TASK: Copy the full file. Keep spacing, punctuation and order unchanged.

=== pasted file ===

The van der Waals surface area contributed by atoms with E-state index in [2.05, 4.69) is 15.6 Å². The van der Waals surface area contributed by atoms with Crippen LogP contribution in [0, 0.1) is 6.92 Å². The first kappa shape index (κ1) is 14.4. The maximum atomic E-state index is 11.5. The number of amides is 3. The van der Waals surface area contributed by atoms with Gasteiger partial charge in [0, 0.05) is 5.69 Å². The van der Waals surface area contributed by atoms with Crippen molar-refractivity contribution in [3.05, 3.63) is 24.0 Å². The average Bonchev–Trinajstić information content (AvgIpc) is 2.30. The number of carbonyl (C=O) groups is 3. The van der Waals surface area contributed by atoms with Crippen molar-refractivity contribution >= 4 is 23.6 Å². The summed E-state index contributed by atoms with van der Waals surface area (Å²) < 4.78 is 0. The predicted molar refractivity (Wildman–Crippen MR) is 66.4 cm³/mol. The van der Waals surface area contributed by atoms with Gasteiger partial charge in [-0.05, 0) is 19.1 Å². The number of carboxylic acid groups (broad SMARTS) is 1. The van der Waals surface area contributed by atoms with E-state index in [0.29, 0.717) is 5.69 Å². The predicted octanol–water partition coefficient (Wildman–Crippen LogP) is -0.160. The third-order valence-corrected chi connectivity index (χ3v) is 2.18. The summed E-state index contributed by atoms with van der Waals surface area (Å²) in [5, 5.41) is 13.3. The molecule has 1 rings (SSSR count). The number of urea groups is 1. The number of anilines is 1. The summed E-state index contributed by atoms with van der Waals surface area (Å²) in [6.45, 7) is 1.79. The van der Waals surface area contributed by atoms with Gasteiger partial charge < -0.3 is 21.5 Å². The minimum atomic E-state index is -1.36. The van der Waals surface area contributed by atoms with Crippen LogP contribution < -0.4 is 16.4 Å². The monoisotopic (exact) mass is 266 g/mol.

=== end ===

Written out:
The van der Waals surface area contributed by atoms with E-state index in [2.05, 4.69) is 15.6 Å². The van der Waals surface area contributed by atoms with Crippen LogP contribution in [0, 0.1) is 6.92 Å². The first kappa shape index (κ1) is 14.4. The maximum atomic E-state index is 11.5. The number of amides is 3. The van der Waals surface area contributed by atoms with Gasteiger partial charge in [0, 0.05) is 5.69 Å². The van der Waals surface area contributed by atoms with Crippen molar-refractivity contribution in [3.05, 3.63) is 24.0 Å². The average Bonchev–Trinajstić information content (AvgIpc) is 2.30. The number of carbonyl (C=O) groups is 3. The van der Waals surface area contributed by atoms with Crippen molar-refractivity contribution >= 4 is 23.6 Å². The summed E-state index contributed by atoms with van der Waals surface area (Å²) < 4.78 is 0. The predicted molar refractivity (Wildman–Crippen MR) is 66.4 cm³/mol. The van der Waals surface area contributed by atoms with Gasteiger partial charge in [-0.05, 0) is 19.1 Å². The number of carboxylic acid groups (broad SMARTS) is 1. The van der Waals surface area contributed by atoms with E-state index in [0.29, 0.717) is 5.69 Å². The predicted octanol–water partition coefficient (Wildman–Crippen LogP) is -0.160. The third-order valence-corrected chi connectivity index (χ3v) is 2.18. The summed E-state index contributed by atoms with van der Waals surface area (Å²) in [5, 5.41) is 13.3. The molecule has 1 rings (SSSR count). The number of urea groups is 1. The number of anilines is 1. The summed E-state index contributed by atoms with van der Waals surface area (Å²) in [6.45, 7) is 1.79. The van der Waals surface area contributed by atoms with Gasteiger partial charge < -0.3 is 21.5 Å². The minimum atomic E-state index is -1.36. The van der Waals surface area contributed by atoms with Crippen LogP contribution < -0.4 is 16.4 Å². The monoisotopic (exact) mass is 266 g/mol.